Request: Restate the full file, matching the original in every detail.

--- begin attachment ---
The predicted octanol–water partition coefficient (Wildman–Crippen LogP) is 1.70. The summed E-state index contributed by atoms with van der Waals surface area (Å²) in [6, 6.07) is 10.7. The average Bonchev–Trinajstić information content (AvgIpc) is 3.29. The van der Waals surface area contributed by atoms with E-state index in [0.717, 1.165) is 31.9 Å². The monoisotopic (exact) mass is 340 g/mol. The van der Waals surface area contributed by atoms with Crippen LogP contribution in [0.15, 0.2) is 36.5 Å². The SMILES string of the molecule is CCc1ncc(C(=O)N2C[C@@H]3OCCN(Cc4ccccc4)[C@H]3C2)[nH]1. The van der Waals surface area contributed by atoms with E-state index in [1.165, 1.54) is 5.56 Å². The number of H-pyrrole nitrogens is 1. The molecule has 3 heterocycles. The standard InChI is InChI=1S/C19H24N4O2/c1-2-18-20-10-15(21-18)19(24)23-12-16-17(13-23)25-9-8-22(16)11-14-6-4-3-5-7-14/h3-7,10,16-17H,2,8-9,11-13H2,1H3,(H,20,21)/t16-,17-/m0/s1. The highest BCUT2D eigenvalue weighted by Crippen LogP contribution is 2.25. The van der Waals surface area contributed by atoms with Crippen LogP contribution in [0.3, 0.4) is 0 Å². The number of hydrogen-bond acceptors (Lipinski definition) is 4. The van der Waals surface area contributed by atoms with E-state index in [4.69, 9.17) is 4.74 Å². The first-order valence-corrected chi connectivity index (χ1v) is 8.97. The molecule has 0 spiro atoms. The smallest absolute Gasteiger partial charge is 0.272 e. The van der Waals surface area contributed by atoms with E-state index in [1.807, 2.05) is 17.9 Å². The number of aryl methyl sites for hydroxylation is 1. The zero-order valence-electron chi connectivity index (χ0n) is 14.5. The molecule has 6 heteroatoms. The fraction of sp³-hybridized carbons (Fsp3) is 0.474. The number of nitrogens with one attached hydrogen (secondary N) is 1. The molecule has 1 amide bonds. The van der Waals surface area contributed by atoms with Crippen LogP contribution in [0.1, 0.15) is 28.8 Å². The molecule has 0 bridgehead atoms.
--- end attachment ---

The predicted octanol–water partition coefficient (Wildman–Crippen LogP) is 1.70. The summed E-state index contributed by atoms with van der Waals surface area (Å²) in [6, 6.07) is 10.7. The average Bonchev–Trinajstić information content (AvgIpc) is 3.29. The van der Waals surface area contributed by atoms with E-state index in [0.717, 1.165) is 31.9 Å². The monoisotopic (exact) mass is 340 g/mol. The van der Waals surface area contributed by atoms with Crippen LogP contribution in [0.15, 0.2) is 36.5 Å². The SMILES string of the molecule is CCc1ncc(C(=O)N2C[C@@H]3OCCN(Cc4ccccc4)[C@H]3C2)[nH]1. The van der Waals surface area contributed by atoms with E-state index in [1.165, 1.54) is 5.56 Å². The number of H-pyrrole nitrogens is 1. The molecule has 3 heterocycles. The standard InChI is InChI=1S/C19H24N4O2/c1-2-18-20-10-15(21-18)19(24)23-12-16-17(13-23)25-9-8-22(16)11-14-6-4-3-5-7-14/h3-7,10,16-17H,2,8-9,11-13H2,1H3,(H,20,21)/t16-,17-/m0/s1. The highest BCUT2D eigenvalue weighted by Crippen LogP contribution is 2.25. The van der Waals surface area contributed by atoms with Crippen LogP contribution in [0.3, 0.4) is 0 Å². The number of hydrogen-bond acceptors (Lipinski definition) is 4. The van der Waals surface area contributed by atoms with E-state index in [4.69, 9.17) is 4.74 Å². The first-order valence-corrected chi connectivity index (χ1v) is 8.97. The molecule has 0 spiro atoms. The smallest absolute Gasteiger partial charge is 0.272 e. The van der Waals surface area contributed by atoms with E-state index in [1.807, 2.05) is 17.9 Å². The number of aryl methyl sites for hydroxylation is 1. The zero-order valence-electron chi connectivity index (χ0n) is 14.5. The molecule has 6 heteroatoms. The fraction of sp³-hybridized carbons (Fsp3) is 0.474. The number of nitrogens with one attached hydrogen (secondary N) is 1. The molecule has 1 amide bonds. The van der Waals surface area contributed by atoms with Crippen LogP contribution in [0.1, 0.15) is 28.8 Å². The molecule has 0 bridgehead atoms.